PS3, PS4, Vita
There’s been a great deal of debate over whether what the cynical have labelled ‘walking simulators’ – Dear Esther, Proteus et al – can be defined as games, but much less has been said about creations that focus solely on play. Experiments such as Flow and Noby Noby Boy revel in their goal-less abstraction, offering the room to prod and poke at their worlds with no particular end in mind. Hohokum isn’t quite as freeform as those examples, but while Honeyslug has set out objectives for you to complete, you’re going to have to work out what they are all on your own.
There is, however, a nudge in the right direction before you’re let loose. In the opening area, we learn that Cross makes our monocular spermatozoon-like creature move faster, while Circle slows it to a creeping pace. But how you should progress beyond that hub section, or the fact that pumping the shoulder buttons – inputs also used for steering instead of the left stick – accelerates you up to a much greater speed as you wiggle, is left unsaid. Hohokum is built on the inherent delight of discovery, and preserving this joy means detailed explanations are best avoided. Forgive us, then, for discussing it in broader terms.
Hohokum’s world is divided into individual levels that are connected by portals, and which can be completed in almost any order. Some apertures lead directly to another level, while others take you to transitional spaces that see you float from one portal to the next, perhaps with some navigational gimmick thrown in, such as circles of colour that act like pinball bumpers. The levels themselves range from expansive and intricately detailed to more compact, simpler affairs, and a fellow serpentine creature lies hidden in each one.
Sometimes you might be able to see them straight away, but more often they remain out of sight until you’ve triggered a particular sequence of events. You’ll have to reunite an amorous fisherman with his aquatic love, but first you’ll need to deal with the aggressive octopus in her path. You must negotiate an overweight game hunter’s bazooka-launched bullet hell as the sloths on your back hurl jellybeans in response. And you’ll need to coax exhausted creatures into depositing their waste so that you can fill up a clanking industrial complex, enabling you to swim through its bulging, excrement-filled pipelines.
Each area is brought to surreal life by Richard Hogg’s charismatic illustrations, which channel the work of designers such as Alvin Lustig and Paul Rand, contrasting bold, flat colours with often grotesque biological detail. Objects resembling stamen or uvulae bristle and swell when you brush past them, gardens spring into life, and colour schemes shift according to your actions. It is one of the most responsive game environments we’ve ever visited, almost everything reacting to your touch in some way.
You’ll reunite an amorous fisherman with his aquatic love, but first you’ll need to deal with the octopus in her path
The world is populated by a whole society of oddlooking creatures that dance, sing and sometimes struggle among the alien, yet disconcertingly familiar, landscapes. While the mood of the game swings from jubilation to despondency, Hohokum is at its best during its darkest moments – the solution to that octopus problem, for instance, or a particularly haunting jaunt into the future during another level. But even when it veers into organic horror or cataclysm, the game never abandons its cheeky sense of humour.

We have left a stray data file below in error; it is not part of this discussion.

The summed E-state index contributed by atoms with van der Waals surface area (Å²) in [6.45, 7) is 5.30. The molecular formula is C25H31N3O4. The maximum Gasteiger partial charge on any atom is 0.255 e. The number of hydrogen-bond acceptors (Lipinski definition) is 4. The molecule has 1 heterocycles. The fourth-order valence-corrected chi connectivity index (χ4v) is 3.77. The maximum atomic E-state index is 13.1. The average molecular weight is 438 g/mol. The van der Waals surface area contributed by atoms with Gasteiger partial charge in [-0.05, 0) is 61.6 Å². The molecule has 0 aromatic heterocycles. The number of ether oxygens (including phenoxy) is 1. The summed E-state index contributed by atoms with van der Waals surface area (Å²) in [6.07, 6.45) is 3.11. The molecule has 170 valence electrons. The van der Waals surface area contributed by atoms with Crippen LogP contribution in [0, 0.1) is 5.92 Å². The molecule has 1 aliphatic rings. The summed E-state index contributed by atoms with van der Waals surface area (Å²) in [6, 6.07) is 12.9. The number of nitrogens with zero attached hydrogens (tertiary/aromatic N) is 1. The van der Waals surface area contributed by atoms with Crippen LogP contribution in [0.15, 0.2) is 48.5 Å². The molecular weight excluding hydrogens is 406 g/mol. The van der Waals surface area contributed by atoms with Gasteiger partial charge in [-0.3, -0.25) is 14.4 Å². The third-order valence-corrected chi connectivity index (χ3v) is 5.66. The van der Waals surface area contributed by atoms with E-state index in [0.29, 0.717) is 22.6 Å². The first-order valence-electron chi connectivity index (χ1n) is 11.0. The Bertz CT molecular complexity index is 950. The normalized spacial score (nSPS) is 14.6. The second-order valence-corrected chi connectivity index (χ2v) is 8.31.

Equally instrumental in creating Hohokum’s rich atmosphere is its soundtrack – provided by US indie label Ghostly International artists such as Tycho, Shigeto and Matthew Dear – the combination of glitchy, wistful electronica proving a perfect match for Hogg’s visuals. And like the game, the music is also nonlinear, tracks phasing in and out as you explore and interact with the levels. Sometimes that means a gradual build towards a crescendo as you put the pieces in place to solve the puzzle in hand, while at other points you can mix elements of the tune as you please, or improvise your own melody by twanging taut ropes or switching lights on and off. Hohokum is as much a musical toy as it is a videogame. But its most engaging element – the freedom to explore and discover without guidance – is also Hohokum’s potential problem. The sense of achievement and elation at solving an opaque puzzle is profound, but there are just as many elements to interact with that turn out to be closed loops as there are avenues to solutions. For example, there’s a ring of odd-looking floating plants in the corner of one level that, when hit in the right way, cause a growth to appear, which can then be burst for seemingly no reason at all. This lack of distinction between pure play and objectives is central to the game’s appeal, but such wilful obscurity can prove frustrating when you’re at a loss and trying to figure out what to do next.
There are a few mechanical issues, too, including some occasionally questionable collision detection and the odd ability to fly beyond the borders of the level, meaning you must navigate back to the play area blind. Keeping your bearings is also a problem on larger levels, since even with the camera fully zoomed out (controlled using the right stick), your field of view is limited. The labyrinthine world can cause navigational issues too if, as we did, you miss an exit portal.
But these issues are infrequent, not pervasive, and seem a small price to pay for the bravery of design that characterises Hohokum, blending classic game design elements imperceptibly with more abstract ideas. While playing it with progress and goals in mind can be baffling, settling into its peculiar rhythm of discovery is as cathartic as it is revelatory.